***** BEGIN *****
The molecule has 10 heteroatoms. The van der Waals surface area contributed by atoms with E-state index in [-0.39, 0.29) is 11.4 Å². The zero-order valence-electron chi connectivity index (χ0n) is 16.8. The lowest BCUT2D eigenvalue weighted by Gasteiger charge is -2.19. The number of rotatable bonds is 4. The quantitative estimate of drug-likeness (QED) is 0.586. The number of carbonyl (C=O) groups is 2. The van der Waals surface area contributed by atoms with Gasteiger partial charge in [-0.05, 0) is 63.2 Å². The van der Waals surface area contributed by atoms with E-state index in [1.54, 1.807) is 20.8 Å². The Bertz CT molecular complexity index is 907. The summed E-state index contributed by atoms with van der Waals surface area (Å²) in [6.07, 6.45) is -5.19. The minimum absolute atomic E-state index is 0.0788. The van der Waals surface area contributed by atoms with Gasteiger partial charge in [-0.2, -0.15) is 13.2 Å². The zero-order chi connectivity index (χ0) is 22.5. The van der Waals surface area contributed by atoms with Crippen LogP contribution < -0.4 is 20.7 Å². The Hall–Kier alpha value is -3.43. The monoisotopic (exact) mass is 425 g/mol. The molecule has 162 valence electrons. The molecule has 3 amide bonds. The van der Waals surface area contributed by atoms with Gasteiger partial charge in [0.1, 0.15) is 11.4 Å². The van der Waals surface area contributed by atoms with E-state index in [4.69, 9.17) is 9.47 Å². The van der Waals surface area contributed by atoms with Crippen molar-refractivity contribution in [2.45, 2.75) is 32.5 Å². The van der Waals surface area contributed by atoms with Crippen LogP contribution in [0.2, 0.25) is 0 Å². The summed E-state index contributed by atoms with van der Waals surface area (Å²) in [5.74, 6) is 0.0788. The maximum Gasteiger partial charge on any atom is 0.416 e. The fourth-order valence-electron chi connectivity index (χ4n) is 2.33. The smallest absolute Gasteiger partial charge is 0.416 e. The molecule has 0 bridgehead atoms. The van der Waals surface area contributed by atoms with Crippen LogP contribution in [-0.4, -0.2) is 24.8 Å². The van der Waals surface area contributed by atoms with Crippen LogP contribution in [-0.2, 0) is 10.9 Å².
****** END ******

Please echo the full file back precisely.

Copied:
The molecule has 10 heteroatoms. The van der Waals surface area contributed by atoms with E-state index in [-0.39, 0.29) is 11.4 Å². The zero-order valence-electron chi connectivity index (χ0n) is 16.8. The lowest BCUT2D eigenvalue weighted by Gasteiger charge is -2.19. The number of rotatable bonds is 4. The quantitative estimate of drug-likeness (QED) is 0.586. The number of carbonyl (C=O) groups is 2. The van der Waals surface area contributed by atoms with Gasteiger partial charge in [-0.05, 0) is 63.2 Å². The van der Waals surface area contributed by atoms with E-state index in [1.54, 1.807) is 20.8 Å². The Bertz CT molecular complexity index is 907. The summed E-state index contributed by atoms with van der Waals surface area (Å²) in [6.07, 6.45) is -5.19. The minimum absolute atomic E-state index is 0.0788. The van der Waals surface area contributed by atoms with Gasteiger partial charge in [-0.2, -0.15) is 13.2 Å². The zero-order chi connectivity index (χ0) is 22.5. The van der Waals surface area contributed by atoms with Crippen LogP contribution < -0.4 is 20.7 Å². The Hall–Kier alpha value is -3.43. The monoisotopic (exact) mass is 425 g/mol. The molecule has 162 valence electrons. The molecule has 3 amide bonds. The van der Waals surface area contributed by atoms with Gasteiger partial charge in [0.1, 0.15) is 11.4 Å². The van der Waals surface area contributed by atoms with E-state index in [4.69, 9.17) is 9.47 Å². The van der Waals surface area contributed by atoms with Crippen molar-refractivity contribution in [2.45, 2.75) is 32.5 Å². The van der Waals surface area contributed by atoms with Crippen LogP contribution in [0.2, 0.25) is 0 Å². The summed E-state index contributed by atoms with van der Waals surface area (Å²) in [5.74, 6) is 0.0788. The maximum Gasteiger partial charge on any atom is 0.416 e. The fourth-order valence-electron chi connectivity index (χ4n) is 2.33. The smallest absolute Gasteiger partial charge is 0.416 e. The molecule has 0 bridgehead atoms. The van der Waals surface area contributed by atoms with Crippen LogP contribution in [-0.4, -0.2) is 24.8 Å². The van der Waals surface area contributed by atoms with Crippen LogP contribution in [-0.2, 0) is 10.9 Å².